As an example, the city of Haifa (population 280k) has a Russian consulate in addition to the main embassy in Tel Aviv. The Haifa consulate is full fledged and can issue visas, not just an honorary outpost. Is there a smaller non-capital city that has a foreign consulate or embassy?

The exact conditions are:

  • The diplomatic outpost must be an embassy or a consulate, not an "honorary consulate"
  • It must interact with the general public in some way, e.g. issue visas or provide consular assistance to citizens
  • It must be staffed permanently, not just a few times per year
  • City here is defined as the largest settlement within a 50km radius from where the consulate is located. E.g. an embassy across the river from Manhattan would count as a New York City consulate, not as a New Jersey consulate.
  • The city must not be the official capital of that country
  • "Smallest" is defined by the total population of the city in question
  • 6
    What about non-honorary consulates that are not consulates general? They do exist, and I suspect that you would include them, but it would be better to be explicit about this in the question.
    – phoog
    Commented Jan 17, 2020 at 13:48
  • 7
    Is this a practical, real-life question? Further, surely the population within corporate boundaries of a municipality is less important than that of the metropolitan area, except as a piece of trivia?
    – choster
    Commented Jan 17, 2020 at 15:41
  • 2
    @choster I think it would be interesting to visit the world's smallest consulate
    – JonathanReez
    Commented Jan 17, 2020 at 17:17
  • 2
    @phoog any permanently open diplomatic office that interacts with the general public is okay, as long as it's not a "honorary consulate".
    – JonathanReez
    Commented Jan 17, 2020 at 18:15
  • 4
    @JonathanReez Then the proper terminology is simply “consulate”, not “consulate general” (the question still states otherwise).
    – Relaxed
    Commented Jan 17, 2020 at 19:16

5 Answers 5


Russian Consulate General in Barentsburg, Norway. The settlement has a population of 470 people.

Even if you assume that is also serves Longyearbyen, the capital of Svalbard (not connected by any roads with Barentsburg), the population of both settlements is only around 2570.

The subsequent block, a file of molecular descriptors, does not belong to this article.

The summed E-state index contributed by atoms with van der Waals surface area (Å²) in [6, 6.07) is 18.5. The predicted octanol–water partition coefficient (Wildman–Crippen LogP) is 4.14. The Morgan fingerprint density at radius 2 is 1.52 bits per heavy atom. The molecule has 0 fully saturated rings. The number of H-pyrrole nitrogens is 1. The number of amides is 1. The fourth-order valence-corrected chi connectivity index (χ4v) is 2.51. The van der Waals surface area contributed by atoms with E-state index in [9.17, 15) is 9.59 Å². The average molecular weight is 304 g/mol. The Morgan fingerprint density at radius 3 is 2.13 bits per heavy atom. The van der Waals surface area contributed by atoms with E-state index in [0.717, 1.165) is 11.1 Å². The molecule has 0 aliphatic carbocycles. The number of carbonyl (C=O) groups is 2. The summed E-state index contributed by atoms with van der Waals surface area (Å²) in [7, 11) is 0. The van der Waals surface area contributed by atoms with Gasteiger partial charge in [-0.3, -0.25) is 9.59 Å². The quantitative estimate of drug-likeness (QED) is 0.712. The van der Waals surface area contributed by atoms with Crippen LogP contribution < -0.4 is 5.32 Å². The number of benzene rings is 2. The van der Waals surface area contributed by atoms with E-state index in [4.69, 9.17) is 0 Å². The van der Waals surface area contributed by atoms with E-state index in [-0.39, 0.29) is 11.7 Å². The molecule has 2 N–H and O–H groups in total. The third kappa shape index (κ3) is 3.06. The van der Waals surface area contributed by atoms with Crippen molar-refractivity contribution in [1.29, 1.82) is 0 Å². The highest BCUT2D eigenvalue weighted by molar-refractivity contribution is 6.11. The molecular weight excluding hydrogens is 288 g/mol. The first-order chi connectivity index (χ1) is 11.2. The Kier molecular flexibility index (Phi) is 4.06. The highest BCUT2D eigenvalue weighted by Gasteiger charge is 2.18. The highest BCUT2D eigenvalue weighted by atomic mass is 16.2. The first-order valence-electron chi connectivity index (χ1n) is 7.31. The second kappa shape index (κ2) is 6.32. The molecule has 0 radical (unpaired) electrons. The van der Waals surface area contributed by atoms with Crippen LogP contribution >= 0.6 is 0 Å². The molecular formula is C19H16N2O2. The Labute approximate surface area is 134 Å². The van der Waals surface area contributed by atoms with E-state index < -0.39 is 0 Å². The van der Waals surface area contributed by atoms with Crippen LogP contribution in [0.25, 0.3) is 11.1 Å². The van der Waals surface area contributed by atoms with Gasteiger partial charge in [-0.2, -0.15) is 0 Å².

México has a consulate in Presidio, TX, which has a population of around 4500.


The city of Airar in the island nation of Palau hosts the embassy of the United States of America, even though it is not the capital of Palau. Airar had a population of 2455 in 2015. The embassy provides services to US citizens.

  • 5
    True, but it serves Koror, which is only a few km away, via a bridge. Koror used to be the capital, but it changed in 2006. Koror is the largest city in Palau with around 14,000 people in its 'metro' area, which includes Airar. And, no, I'm not missing a zero there. The largest metro area in Palau is really only about 14,000 people, with the entire country's population being only around 18,000.
    – reirab
    Commented Jan 18, 2020 at 19:40

The town of Puerto Obaldía in Panama has a Colombian consulate (not an honorary consulate). There are some photos of the consulate here.

Puerto Obaldía only host 672 people according to Wiki.

This town is literally in the middle of nowhere. It has no access to any roads (its located in the Darien gap) and only has a small airfield to connect it to the outside world.

I believe it could the smallest non-capital city with a full time operational consulate in the world.

  • Interesting! Do you know why they need a consulate there?
    – JonathanReez
    Commented Aug 19, 2021 at 16:07
  • From the location near the Colombian border, I would assume that people from Puerto Obaldía might often travel to Colombia, either by sea or overland or small plane, and in at least some cases they would need visas. Commented Aug 19, 2021 at 16:39

This is tentative because I can't find proof it...

A couple of years ago I saw a documentary about the research bases on Antartica. (Probably on Discovery or Natiopnal geograhic Channel, I don't remember.)

According to that documentary the various base-commanders have limited consular or ambassadorial powers. These bases can be isolated from the outside world for months and often have people of several nationalities on base. In order to be able to deal with certain things themselves the base-commanders have wide-ranging authority.
I tried to find some conclusive evidence that this is true, but I can't.

If this is true one could argue (since Antartica doesn't have a capital) that all these bases are "outside the capital" and given the very low number of people on each base it would probably beat the current (Barentsburg) best answer easily.

  • 8
    Interesting answer, but having limited consular powers makes this more like an honorary consulate, not a "real" consulate that's permanently staffed and can issue visas etc. Commented Jan 19, 2020 at 3:12
  • 2
    @lambshaanxy I agree. The other things is that no nation would call their representative on Antarctica a official consul or ambassador. Since Antarctica is a sort of no-man's land on which several nations have a claim having a official consul would acknowledge that your nation sees it as foreign ground, thereby relinquishing your own claim on the territory.
    – Tonny
    Commented Jan 20, 2020 at 11:33

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